The last glow of daylight disappears as hundreds of costumed Latter-day Saints of all ages excitedly line the aisles of a temporary seating area at the base of New York’s Hill Cumorah. With an opening blast from the trumpets, everyone is cued into action. And the thrill of those several hundred people rushing onto a massive stage on the hill gives you more goosebumps than the chilly night air. Welcome to the Hill Cumorah Pageant.
Photo courtesy of Robert Knight
When missionaries from the Eastern States Mission organized an annual “Cumorah Conference” Pioneer Day celebration at the Joseph Smith Farm in the 1920s, they had no idea that their small production would one day become the largest, longest-running Church pageant in the world. Since that modest celebration, the Hill Cumorah Pageant has expanded to a 700+ person cast, a 14,000-foot stage, and thousands of audience members each night—an experience that participants remember as one of the best of their lives.
A Family Affair
Every July, the pageant draws huge crowds. But audience members aren’t the only ones who return annually for this incredible spiritual experience. A few families have become familiar faces in the cast over the years. One of these pageant veterans is Sister Marcia Slichta. Slichta has been a member of the pageant cast 10 times since the age of 16.
She recalls her most recent experience in 2014 as one of the sweetest, though, since she was blessed to bring her four children with her. “It was so amazing to go as a mom and watch my children have the same fun and spiritual experience that I had as a teenager,” she says.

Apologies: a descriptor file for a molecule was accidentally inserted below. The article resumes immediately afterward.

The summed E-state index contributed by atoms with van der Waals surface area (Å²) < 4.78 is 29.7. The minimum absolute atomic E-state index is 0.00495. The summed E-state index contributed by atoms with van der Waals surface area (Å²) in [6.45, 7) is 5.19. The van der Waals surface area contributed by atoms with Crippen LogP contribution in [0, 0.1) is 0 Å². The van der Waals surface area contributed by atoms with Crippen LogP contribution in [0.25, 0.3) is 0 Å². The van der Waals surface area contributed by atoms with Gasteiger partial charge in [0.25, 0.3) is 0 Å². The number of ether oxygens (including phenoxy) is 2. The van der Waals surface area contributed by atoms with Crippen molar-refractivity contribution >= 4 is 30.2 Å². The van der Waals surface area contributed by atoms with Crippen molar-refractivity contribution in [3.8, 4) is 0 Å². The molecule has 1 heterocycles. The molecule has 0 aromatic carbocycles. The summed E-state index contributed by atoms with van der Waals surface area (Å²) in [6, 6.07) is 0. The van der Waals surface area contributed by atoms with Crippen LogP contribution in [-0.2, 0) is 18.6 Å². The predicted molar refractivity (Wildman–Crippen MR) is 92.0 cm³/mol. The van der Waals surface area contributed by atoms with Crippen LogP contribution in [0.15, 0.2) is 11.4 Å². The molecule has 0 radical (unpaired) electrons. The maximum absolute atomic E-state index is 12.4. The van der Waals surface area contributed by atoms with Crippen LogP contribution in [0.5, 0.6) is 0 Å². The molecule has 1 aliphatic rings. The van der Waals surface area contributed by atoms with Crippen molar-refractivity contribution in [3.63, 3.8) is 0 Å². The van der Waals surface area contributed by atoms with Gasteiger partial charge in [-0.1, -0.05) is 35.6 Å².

For more fun tidbits about this incredible production, check out the July/August issue of LDS Living, available at Deseret Book stores or on deseretbook.com.
Likewise, the Cambell family treasures their annual trip to be in the pageant. Twenty-three-year-old Monty Campbell marks the third generation of his family to participate in the pageant. “My father has been doing it for about 20 years,” Campbell reports, “but as a family we’ve done it for about nine.”
But both the Campbells and the Slichtas agree that the pageant is more than just a tradition. It’s a family-bonding experience.
Photo courtesy of Jim Miranda
The enthusiasm for participating in the Hill Cumorah Pageant isn’t limited to acting and making friends. There’s also a contagious excitement for doing missionary work. Steve Bean, a Hill Cumorah Visitors’ Center missionary assigned to train pageant cast members, explains, “Six experienced sister missionaries are trained over several weeks on how to teach and motivate the cast members to greet pageant guests and make friends for the Church.” In this way, cast members are set apart as special missionaries for the duration of the pageant and assist the full-time missionaries in gathering referrals, answering questions, and sharing their testimonies of the Book of Mormon.
“My favorite moments are hearing the miracles that happen to everyone,” costume staff member Jackie Walker says. “I love being a pageant missionary.”
For some cast members, being a pageant missionary is a great motivation to serve a full-time mission, while for others, it is the perfect transition back from a mission. Campbell, who had been home for only three days before leaving for the pageant, said, “It was the greatest blessing! I was able to come to a place where the Spirit was so strong.” He continues,